Originally Posted By: grapedrink
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Not a direct contradiction I will grant you, but if you read the two studies, the difference in tone from one study to the next is significant.

Agreed. If you were to "follow the money" so to speak, I think you would find biases or at least trends in the views of the various researchers for both studies. Also, not sure if it was clear, but the study I linked compares the results of a ketogenic to a standard diet, with total calories and protein kept the same. Both diets had weight and muscle loss, with more muscle loss recorded in the keto group.

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Re muscle loss, during this time I have been weight training and my max has increased. I have a hard time with greater levels of strength coinciding with loss of muscle mass for obvious reasons.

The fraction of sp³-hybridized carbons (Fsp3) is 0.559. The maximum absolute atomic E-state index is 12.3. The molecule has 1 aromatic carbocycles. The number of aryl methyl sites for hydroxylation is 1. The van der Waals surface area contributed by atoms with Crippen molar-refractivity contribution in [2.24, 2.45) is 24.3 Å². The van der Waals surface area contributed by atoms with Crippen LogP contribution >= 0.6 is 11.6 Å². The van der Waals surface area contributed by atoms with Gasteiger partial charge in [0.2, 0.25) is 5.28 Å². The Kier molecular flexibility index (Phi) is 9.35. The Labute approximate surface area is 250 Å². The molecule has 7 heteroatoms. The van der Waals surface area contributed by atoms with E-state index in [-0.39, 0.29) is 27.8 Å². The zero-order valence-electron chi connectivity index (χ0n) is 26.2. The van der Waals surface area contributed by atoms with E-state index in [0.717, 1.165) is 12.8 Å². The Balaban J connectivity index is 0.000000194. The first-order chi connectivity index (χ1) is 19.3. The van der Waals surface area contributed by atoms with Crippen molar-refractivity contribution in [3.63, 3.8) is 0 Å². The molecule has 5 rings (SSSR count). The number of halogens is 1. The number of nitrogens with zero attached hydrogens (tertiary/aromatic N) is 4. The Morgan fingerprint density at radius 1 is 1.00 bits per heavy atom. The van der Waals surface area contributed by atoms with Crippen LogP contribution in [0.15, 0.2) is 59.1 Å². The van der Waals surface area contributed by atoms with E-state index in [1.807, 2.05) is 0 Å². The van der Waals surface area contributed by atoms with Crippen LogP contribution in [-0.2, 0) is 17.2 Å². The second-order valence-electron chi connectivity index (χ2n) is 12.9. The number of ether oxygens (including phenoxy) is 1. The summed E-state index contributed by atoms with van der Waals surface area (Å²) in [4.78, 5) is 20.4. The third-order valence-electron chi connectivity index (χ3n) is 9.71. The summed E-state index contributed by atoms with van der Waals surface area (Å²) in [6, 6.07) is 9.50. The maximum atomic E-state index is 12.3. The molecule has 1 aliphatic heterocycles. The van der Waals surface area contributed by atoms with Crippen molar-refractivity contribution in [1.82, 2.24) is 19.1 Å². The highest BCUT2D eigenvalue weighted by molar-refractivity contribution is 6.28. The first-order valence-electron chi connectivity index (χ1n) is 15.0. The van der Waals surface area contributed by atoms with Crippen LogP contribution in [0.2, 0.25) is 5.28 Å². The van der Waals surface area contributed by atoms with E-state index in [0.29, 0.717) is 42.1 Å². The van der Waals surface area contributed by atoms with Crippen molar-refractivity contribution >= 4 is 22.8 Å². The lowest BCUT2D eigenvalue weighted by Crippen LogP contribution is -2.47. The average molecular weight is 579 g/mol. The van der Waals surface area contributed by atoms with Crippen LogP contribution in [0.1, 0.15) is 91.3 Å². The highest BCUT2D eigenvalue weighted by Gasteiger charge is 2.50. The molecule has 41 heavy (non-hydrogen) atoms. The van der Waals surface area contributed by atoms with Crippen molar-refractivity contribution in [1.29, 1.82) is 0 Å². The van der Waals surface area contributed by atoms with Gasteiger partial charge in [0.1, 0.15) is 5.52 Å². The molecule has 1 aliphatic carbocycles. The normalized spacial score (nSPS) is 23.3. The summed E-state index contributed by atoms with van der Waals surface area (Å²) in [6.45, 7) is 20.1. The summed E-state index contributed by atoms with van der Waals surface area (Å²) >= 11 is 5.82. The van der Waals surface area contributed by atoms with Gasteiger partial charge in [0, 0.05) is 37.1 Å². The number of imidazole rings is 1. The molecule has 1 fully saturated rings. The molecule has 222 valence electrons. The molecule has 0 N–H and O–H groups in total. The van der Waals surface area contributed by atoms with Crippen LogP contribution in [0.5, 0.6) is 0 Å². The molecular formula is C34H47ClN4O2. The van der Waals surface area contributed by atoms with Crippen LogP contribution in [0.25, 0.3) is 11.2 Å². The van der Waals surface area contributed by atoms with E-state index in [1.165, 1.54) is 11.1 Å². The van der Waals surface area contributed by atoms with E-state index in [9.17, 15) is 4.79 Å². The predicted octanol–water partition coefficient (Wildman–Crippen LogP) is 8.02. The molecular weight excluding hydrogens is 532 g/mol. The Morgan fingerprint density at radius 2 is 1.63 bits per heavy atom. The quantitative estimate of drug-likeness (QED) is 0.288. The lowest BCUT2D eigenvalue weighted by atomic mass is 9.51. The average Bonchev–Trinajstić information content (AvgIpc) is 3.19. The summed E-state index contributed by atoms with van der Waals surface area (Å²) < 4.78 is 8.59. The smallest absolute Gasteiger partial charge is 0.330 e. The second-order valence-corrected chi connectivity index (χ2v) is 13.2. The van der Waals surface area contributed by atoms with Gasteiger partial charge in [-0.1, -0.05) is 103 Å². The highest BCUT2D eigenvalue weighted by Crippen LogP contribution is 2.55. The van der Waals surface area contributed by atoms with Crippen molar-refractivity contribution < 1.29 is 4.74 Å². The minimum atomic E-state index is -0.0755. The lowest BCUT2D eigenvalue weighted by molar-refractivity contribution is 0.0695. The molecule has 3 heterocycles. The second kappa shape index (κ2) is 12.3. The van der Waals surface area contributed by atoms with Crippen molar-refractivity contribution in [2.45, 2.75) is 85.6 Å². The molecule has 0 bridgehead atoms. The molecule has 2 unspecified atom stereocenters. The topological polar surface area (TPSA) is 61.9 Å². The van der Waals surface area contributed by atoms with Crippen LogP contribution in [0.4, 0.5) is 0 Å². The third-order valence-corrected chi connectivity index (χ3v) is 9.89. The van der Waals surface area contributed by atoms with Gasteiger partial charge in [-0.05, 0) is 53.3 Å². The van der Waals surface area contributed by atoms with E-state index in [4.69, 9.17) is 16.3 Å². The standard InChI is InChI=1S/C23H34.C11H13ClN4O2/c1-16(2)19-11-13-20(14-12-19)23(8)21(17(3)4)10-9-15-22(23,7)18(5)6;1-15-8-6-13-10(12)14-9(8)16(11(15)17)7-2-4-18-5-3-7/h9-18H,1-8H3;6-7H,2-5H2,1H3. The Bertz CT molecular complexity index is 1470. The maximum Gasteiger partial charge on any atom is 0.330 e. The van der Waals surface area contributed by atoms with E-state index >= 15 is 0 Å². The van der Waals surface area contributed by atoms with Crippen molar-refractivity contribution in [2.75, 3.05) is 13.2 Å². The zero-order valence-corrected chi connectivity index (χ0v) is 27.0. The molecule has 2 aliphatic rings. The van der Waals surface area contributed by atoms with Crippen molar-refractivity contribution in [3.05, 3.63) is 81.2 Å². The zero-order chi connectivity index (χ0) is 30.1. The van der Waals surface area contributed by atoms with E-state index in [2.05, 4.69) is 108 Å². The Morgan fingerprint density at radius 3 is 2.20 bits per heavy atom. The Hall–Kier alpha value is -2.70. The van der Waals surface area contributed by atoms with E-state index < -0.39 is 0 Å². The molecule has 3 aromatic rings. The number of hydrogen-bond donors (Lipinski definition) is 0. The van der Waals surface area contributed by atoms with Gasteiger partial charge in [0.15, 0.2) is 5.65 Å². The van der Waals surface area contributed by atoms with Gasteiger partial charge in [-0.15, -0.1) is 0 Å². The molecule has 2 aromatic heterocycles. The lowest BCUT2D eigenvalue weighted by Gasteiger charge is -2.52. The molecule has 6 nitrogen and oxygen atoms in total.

Intuitively yes, but It's not unheard of for people to lose muscle mass while dieting but still have their lifts go up. There could also be a energy exertion/lack of tiredness advantage with ketogenic that helps you push out a few extra reps and add some more weight. Or maybe your weight at the start of this thread had a few pounds of post-holiday bloat? I can easily be 5 pounds heavier on a Monday after a rough weekend than I am the following Friday after 4 days of normal eating and exercise.

Again, just throwing out some possible explanations that may or may not apply to you. What I am saying is that if you are correct, your results are far from typical and likely to not be reproduced by most people shrug


Actually, the Atkins induction (first two weeks) stage typically provides closer to ten pounds of weight reduction. Again, we can get into what that weight consists of, but whatever. 5 pounds is actually a fairly shitty result. Age, current levels of stress (high) and not being all that far off my target weight, plus my insistence on my nightly martini probably didn't help.